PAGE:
Well, this evening’s BINGO EXTREMO event at High Fidelity was well attended, with 150 avatars playing several successive games of Bingo for prizes of Oculus Rifts, HTC Vives, sums of HFC (High Fidelity’s in-world currency), or (twice) everybody present winning 100 HFC! In a surprise twist, our emcee was none other than London drag queen Lady Camden:
There were a few technical glitches (some people’s numbers wouldn’t rez on their Bingo cards, and the sometimes the board showing which numbers were called was too blurry to read), but overall, the event was a success.
High Fidelity seems to have truly mastered the ability to host events with a large number of avatars present. Congratulations to Philip Rosedale and his team for another successful Bingo night!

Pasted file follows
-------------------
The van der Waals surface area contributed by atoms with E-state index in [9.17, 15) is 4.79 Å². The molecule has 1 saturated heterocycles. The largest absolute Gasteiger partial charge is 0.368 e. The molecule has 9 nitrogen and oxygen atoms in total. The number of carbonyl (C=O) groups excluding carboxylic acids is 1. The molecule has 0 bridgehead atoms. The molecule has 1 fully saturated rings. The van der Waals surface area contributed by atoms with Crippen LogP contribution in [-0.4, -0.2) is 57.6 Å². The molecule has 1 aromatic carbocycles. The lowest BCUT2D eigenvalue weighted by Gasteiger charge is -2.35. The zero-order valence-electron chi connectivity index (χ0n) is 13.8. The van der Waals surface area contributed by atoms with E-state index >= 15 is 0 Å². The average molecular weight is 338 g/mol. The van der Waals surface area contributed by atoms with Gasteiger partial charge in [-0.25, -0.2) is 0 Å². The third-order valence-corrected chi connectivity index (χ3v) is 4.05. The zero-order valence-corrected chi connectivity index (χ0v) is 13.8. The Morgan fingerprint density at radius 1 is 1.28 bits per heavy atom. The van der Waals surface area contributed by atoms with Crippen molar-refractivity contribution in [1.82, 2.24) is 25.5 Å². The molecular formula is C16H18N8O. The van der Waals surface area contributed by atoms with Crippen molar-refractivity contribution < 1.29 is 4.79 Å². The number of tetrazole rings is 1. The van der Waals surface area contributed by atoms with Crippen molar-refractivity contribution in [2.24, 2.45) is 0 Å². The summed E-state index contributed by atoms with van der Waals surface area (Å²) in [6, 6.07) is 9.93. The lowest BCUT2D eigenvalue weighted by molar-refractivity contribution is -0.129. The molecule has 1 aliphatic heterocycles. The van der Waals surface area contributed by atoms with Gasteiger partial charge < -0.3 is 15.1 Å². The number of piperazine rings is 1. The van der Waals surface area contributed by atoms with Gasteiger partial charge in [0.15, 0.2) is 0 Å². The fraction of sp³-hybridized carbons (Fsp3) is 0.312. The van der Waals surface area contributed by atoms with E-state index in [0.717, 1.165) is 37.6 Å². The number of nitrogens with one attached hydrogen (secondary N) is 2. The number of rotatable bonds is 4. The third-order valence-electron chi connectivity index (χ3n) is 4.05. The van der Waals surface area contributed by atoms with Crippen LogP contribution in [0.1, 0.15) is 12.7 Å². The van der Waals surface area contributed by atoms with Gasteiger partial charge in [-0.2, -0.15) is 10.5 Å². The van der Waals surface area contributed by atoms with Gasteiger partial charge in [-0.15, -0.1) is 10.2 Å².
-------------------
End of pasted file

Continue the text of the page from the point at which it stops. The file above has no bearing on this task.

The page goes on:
I’m pleased to announce that the second episode of Metaverse Newscast is now available on YouTube! It’s an interview with Noz’aj, the winner of the Best Domain Contest at the recent FUTVRE LANDS Festival in High Fidelity for his epic, monumental science fiction experience called Beyond. As I have said before on this blog, it is one of the best VR experiences I had last year.
The interview includes a tantalizing peek at only a few parts of Beyond. You are encouraged to visit the domain yourself and explore it in full. It is well worth your time!
If you missed episode one, it’s available on the Metaverse Newscast channel. I’d like to thank my hard-working producer and video editor Andrew William! We plan to release one episode per month. Coming up in February is an in-depth interview with the talented Sansar scripter Galen!
Bronze and higher-level supporters of my Patreon fund-raising campaign (starting at only US$1 a month) will get exclusive previews of all Metaverse Newscast videos before they are released to the general public on YouTube. From the bottom of my heart, I would like to thank all my patrons for helping to support both this blog and the Metaverse Newscast show. And stay tuned for more patron benefits!